E-mail cuts pesticide control paperwork

Government agency uses digital signatures to speed up licensing.

Government agency uses digital signatures to speed up licencing.

The Pesticides Safety Directorate has become the first government department to use digital signature software to secure its transactions with the public.

The PSD is the government agency responsible for ensuring that agricultural pesticides in the UK are used with the minimum of risk to users, consumers and the environment. Its principal functions are to evaluate and process applications for the approval of pesticide products and to issue licences for new pesticides to be produced and sold in the UK.

This generates vast amounts of paperwork as the PSD issues more than 1,500 approvals each year. In the past, the process involved going through many channels, faxing and couriering documents all over the country to be signed by various government agencies.

Since last November the PSD has been using Computer Associates software with electronic signatures to complete approval documents. This allows digital signatures to be communicated via the web.

While other government departments have used digital signatures to securely transfer documents between one another, Andrew Parks, IT project manager at the PSD, said this is the first time a government department has used the technology to interact with customers online.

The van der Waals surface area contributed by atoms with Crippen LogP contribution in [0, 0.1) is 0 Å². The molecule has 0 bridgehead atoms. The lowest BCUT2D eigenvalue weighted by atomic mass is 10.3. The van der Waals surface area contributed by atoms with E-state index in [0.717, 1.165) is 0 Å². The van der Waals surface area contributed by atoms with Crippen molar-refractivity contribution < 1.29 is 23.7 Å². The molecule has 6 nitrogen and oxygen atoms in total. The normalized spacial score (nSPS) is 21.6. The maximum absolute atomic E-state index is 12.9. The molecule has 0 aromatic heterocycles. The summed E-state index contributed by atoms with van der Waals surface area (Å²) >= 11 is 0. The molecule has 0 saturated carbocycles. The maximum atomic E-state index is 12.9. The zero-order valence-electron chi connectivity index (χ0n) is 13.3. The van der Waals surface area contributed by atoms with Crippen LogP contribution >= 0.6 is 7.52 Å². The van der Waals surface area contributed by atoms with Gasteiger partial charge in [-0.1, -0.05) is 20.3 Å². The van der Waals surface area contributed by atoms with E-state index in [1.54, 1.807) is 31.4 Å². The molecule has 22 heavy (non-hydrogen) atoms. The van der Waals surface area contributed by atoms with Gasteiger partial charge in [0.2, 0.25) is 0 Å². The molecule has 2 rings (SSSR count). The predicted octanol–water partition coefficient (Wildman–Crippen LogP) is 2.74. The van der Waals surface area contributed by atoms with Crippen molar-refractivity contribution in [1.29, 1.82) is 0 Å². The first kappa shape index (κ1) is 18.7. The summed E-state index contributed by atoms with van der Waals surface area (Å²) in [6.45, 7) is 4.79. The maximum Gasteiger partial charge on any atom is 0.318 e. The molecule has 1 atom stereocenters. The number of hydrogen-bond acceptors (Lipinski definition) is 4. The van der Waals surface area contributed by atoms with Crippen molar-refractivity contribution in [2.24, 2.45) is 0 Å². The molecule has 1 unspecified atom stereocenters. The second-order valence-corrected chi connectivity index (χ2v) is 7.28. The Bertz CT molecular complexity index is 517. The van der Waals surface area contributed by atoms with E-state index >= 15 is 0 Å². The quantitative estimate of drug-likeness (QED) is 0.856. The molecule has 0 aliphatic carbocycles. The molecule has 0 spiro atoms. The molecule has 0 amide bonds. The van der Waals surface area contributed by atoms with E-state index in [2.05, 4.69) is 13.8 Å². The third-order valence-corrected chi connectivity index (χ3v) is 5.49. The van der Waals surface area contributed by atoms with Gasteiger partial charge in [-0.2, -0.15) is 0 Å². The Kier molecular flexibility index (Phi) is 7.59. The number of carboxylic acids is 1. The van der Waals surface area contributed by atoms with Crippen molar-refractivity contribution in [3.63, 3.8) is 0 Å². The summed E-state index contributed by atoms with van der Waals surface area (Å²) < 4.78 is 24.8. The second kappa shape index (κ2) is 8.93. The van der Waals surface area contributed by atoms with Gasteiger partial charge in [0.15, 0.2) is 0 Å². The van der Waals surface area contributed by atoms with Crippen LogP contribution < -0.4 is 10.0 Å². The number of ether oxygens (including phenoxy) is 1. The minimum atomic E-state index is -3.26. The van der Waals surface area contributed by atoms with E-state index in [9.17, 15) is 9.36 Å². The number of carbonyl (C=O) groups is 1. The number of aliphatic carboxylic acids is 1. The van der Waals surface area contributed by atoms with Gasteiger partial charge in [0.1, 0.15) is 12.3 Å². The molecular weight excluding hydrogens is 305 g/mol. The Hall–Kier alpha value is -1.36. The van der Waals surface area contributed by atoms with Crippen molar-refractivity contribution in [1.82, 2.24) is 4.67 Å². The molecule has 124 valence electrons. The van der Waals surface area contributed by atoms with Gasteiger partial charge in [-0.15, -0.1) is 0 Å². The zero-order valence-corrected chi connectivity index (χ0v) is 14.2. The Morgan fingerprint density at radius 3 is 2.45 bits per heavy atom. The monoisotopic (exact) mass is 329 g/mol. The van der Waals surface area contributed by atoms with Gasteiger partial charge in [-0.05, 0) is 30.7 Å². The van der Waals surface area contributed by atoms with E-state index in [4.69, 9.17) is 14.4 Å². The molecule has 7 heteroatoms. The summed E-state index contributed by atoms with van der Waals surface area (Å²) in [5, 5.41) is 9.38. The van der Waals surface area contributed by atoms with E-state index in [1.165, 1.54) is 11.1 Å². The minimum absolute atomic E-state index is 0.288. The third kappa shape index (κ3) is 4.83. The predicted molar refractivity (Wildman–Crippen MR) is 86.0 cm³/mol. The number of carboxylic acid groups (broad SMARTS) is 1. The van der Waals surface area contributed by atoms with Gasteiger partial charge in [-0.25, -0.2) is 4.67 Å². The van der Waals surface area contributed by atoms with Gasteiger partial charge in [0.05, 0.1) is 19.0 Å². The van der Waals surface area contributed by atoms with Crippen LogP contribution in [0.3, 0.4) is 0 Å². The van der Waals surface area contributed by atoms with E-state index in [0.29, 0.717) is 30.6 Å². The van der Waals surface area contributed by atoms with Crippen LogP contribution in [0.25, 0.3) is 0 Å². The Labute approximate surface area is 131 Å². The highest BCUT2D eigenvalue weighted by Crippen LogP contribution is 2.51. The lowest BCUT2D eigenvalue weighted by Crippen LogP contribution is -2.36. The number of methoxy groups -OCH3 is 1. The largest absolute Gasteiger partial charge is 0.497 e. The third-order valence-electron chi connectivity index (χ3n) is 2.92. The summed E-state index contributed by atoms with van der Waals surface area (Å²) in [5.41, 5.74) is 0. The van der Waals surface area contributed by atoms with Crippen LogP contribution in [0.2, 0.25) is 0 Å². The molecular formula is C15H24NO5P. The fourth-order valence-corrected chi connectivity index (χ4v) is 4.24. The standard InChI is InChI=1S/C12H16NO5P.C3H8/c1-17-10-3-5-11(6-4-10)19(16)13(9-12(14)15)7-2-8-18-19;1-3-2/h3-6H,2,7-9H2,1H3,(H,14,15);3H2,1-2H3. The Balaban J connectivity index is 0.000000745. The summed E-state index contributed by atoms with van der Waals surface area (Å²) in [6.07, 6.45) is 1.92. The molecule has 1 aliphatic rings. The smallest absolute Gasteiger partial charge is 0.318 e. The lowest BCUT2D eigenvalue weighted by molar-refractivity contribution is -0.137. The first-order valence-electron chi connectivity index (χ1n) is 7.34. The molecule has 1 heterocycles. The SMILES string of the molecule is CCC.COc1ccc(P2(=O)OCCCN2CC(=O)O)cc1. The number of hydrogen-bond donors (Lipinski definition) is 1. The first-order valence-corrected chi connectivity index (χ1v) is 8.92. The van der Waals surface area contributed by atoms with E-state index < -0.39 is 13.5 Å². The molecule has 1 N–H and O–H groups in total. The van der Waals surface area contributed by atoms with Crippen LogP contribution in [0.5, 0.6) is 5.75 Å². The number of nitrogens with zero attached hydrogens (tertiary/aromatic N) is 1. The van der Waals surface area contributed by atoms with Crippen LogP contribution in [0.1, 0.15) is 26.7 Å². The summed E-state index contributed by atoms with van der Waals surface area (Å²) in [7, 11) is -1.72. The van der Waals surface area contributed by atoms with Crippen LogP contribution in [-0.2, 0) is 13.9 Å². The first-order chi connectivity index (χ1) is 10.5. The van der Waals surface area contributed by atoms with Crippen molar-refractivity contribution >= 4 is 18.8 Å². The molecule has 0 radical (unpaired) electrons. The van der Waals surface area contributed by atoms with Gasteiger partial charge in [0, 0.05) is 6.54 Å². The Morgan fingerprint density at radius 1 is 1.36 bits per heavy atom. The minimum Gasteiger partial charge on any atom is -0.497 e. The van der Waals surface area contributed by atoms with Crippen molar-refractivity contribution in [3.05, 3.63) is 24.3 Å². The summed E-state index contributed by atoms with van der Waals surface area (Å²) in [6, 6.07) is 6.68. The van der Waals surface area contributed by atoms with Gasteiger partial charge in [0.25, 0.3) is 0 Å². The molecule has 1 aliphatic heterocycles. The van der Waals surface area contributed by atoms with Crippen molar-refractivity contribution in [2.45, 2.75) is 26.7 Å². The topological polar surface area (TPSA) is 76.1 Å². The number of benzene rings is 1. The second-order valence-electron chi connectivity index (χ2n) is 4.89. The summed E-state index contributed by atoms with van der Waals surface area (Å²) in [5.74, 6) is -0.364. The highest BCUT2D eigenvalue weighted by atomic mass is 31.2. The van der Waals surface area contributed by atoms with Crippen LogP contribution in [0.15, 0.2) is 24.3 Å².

"The technology is browser-independent and therefore is of no cost to industry or the public," said Parks. "It also has a secure application for the internal agencies within the government secure intranet but also enables the public to view documents on the website."

Security measures are very important as the documents being signed off detail everything about the pesticide. In the past they were required to have a physical signature to verify that permission to make or use a pesticide had been granted.

The £100,000 cost of implementing the software was paid for from the Invest to Save budget, an initiative developed by the Treasury to encourage public and private involvement in innovative ventures.

Parks said the software has brought immediate improvements. Previously, the turnaround time on approvals to make changes to documents would have been three or four days; the process now involves simply e-mailing the document to the various government agencies across the government secure intranet and having the revised document e-mailed back, which can all be completed in one afternoon.

Being e-enabled also means that an admin-intensive monthly pesticide report is no longer needed.

The PSD has now digitally signed off almost 1,000 approvals. "It has saved the PSD 600 hours of staff time since January and they are saving £60,000 a year on staff costs," said Parks. "However, the real savings will not really kick in until next year."

The project has also raised the profile of the department in Whitehall, with other government bodies showing interest in the technology. Both the Cabinet Information Office and Scottish Land Registry are looking into similar solutions.

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